Given my strong interest in the environmental sciences, I chose to study a Bachelor of Science (Honours) at the University of Melbourne, majoring in Geography and Ecology, while also completing a Diploma of Modern Languages (French). I specialised in Coastal Geomorphology in my fourth year, and completed an honours thesis investigating the stability of artificial beaches in Port Phillip Bay, Victoria.
Following my undergraduate studies I moved to Anglesea, on the southwest coast of Victoria, to work as an Environmental Planner for the Department of Environment and Primary Industries (now DELWP). This role involved processing Coastal Management Act consents for use and development of coastal Crown land, and providing advice to communities and land managers on coastal management issues. Alongside this work I gained my General Firefighter Accreditation, and responded to bushfires in the Alpine National Park, Grampians National Park, and planned burns along the Great Ocean Road.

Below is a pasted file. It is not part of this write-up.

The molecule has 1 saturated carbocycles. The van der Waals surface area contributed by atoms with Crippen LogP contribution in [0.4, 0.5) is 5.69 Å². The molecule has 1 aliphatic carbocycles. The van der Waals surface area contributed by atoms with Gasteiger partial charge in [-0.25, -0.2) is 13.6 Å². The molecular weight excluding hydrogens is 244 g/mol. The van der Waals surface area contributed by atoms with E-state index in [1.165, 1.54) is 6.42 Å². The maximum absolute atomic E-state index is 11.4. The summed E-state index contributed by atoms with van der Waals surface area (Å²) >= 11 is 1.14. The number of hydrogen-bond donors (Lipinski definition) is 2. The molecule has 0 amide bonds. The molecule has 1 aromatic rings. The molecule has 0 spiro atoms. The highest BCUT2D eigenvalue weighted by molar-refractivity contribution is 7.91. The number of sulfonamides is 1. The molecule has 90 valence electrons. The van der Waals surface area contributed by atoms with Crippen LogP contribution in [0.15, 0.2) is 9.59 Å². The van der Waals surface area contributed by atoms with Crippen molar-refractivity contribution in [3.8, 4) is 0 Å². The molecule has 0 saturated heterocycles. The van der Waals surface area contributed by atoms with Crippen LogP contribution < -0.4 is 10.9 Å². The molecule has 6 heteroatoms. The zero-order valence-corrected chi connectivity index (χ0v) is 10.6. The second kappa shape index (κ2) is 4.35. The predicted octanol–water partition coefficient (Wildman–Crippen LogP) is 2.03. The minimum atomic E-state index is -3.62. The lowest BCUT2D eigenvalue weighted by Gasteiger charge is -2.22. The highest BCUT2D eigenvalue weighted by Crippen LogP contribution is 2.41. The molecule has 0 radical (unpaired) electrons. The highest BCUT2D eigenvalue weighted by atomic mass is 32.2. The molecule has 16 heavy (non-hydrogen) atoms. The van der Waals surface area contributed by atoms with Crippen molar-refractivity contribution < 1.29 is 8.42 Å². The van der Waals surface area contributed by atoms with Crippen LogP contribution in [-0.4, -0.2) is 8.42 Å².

Meagan carrying out beach surveying work

Feeling up for a new challenge, in late 2014 I moved to New Zealand to take up a role as Coastal Scientist for a small coastal science consulting company, Coastal Research Ltd. In this role I used a coastal hazard analysis framework to investigate the risk of drowning and injury at beaches around New Zealand, coupled with analysis of incident statistics, demographic data, and user resilience. This information was provided to territorial authorities and surf lifesaving organisations to guide use of current and future resources, such as recommended surf lifeguarding service lengths. This work enabled me to travel all over New Zealand, and even to Malaysia to present at the World Conference on Drowning Prevention in 2015.